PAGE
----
Senators Urge Regulators to Act on Speculative Trading Limits

Senators have urged "swift action" from regulators to curb speculation in gas and oil markets, even as the price of gas has started to fall.

"We are deeply concerned that the ongoing work to develop regulations implementing the Dodd-Frank derivatives provisions leaves our energy and oil markets operating without sufficient protections against excessive speculation or its effects," Sens. Dianne Feinstein (D., Calif.), Olympia Snow (R., Maine), Carl Levin (D., Mich.), Tom Harkin (D., Iowa), and Maria Cantwell (D., Wash.) wrote in a letter dated May 15.

The letter was sent to the Commodity Futures Trading Commission and the Securities and Exchange Commission, the regulators charged with writing new rules to fulfill the market overhaul that Congress set in motion with the 2010 Dodd-Frank financial-regulatory law.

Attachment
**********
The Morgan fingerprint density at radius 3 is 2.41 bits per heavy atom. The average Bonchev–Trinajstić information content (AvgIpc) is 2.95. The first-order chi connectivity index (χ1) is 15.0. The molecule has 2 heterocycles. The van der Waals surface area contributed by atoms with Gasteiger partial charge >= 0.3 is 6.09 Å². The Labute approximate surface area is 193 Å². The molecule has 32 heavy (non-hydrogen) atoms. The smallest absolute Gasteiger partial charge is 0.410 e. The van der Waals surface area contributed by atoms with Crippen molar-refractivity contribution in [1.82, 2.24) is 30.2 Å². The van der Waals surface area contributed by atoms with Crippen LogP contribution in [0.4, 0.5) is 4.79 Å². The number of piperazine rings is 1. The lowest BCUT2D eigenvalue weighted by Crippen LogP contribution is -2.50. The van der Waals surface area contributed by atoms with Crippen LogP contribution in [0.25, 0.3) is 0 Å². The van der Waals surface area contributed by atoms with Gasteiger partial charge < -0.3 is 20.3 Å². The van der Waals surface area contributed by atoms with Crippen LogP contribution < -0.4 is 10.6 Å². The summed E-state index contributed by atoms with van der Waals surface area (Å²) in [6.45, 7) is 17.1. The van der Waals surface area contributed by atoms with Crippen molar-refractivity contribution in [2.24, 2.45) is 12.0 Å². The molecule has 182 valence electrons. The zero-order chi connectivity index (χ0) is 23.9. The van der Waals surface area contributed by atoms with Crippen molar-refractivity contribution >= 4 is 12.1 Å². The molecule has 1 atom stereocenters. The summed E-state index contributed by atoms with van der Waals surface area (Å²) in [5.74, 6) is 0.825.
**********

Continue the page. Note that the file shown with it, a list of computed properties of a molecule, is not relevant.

The CFTC has finished the speculative limits, but they won't fully go into effect until regulators finalize definitions for key terms laid out in the law.

The limits are also being challenged in court by two trade groups, the Securities Industry and Financial Markets Association and the International Swaps and Derivatives Association, on the grounds that regulators didn't show that the limits were necessary and underestimated the costs to the industry.

The CFTC passed limits on speculative positions in October on a 3-2 vote along party lines. The new limits have long been a target of trade groups and the futures industry, and the agency's proposed rule prompted about 15,000 comment letters.

The rule aims to cap the positions firms can take in certain commodity contracts in order to curb sharp price increases. It gained traction in Congress during an oil-price spike in 2008, which some attributed to excessive speculation by short-term traders.